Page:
Author: Christian

The opioids are safe, but not safe

The opioids are safe, but not safe

California programs are waiting weeks for free Narcan to prevent overdose deaths.

In 2014, according to the Substance Abuse and Mental Health Services Administration (SAMHSA), more than 200,000 people died from drug overdose.

The drugs involved were fentanyl, fentanyl analogs such as carfentanyl, and heroin.

The majority of those deaths were linked to fentanyl and fentanyl analogs.

According to SAMHSA, in February 2019, there were 27,959 overdose deaths in the U.S.

Most of those involved heroin and fentanyl-related drugs.

Just three months later, in April 2019, the number of overdose deaths was up to 31,012.

In September, it was up to 49,541, and in October, up to 63,865.

The rise began to be noticed by officials at the federal and state levels.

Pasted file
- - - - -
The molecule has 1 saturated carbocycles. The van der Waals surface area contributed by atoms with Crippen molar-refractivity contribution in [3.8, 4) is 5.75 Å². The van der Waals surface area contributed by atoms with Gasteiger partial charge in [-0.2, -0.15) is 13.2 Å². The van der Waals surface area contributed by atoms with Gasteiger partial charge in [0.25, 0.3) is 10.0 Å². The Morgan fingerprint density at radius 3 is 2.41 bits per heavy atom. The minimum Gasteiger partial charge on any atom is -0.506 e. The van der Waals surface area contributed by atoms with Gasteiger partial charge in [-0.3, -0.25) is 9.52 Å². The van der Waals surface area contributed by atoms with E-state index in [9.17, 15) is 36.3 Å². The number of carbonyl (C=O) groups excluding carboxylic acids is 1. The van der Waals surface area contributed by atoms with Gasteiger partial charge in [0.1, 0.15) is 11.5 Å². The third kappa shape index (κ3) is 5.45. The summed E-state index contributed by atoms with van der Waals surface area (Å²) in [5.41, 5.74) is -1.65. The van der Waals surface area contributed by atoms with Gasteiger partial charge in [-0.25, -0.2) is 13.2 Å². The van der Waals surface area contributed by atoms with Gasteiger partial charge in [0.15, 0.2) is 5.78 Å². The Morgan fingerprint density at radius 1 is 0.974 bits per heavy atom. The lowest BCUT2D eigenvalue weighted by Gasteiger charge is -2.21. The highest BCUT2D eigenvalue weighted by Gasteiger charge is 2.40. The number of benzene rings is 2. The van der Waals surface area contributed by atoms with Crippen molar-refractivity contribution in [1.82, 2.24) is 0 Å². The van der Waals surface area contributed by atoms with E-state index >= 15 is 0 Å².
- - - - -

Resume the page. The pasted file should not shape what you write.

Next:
For example, in September, in an address to the National Academy of Sciences, SAMHSA’s interim chief of the Bureau of Justice Assistance (BJA) and the Office of Justice Programs (OJP) talked about the rise of fentanyl and fentanyl analogs as they affect the drug policy community in the U.S.

SAMHSA’s opioid prescribing guidelines are only advisory. They have not been updated since May 2017.

Instead, they’re a reflection of the latest scientific findings and the recommendations of the BJA and OJP, which work in tandem with SAMHSA.

According to the guidelines, prescribers of opioids can substitute one opioid for another if there are no contraindications.

“They’re safe,” said SAMHSA’s chief, Joseph Votel, during his September address to the National Academy of Sciences. “Some physicians have stopped prescribing, and we encourage them to do the same.”

But the guidelines don’t explicitly state that the opioid substitute is safe.

“There are many reasons to consider using alternative opioid analgesics in the treatment of pain in the setting of opioid misuse,” the guidelines state.

In December 2019, the Federal Drug Enforcement Administration (DE

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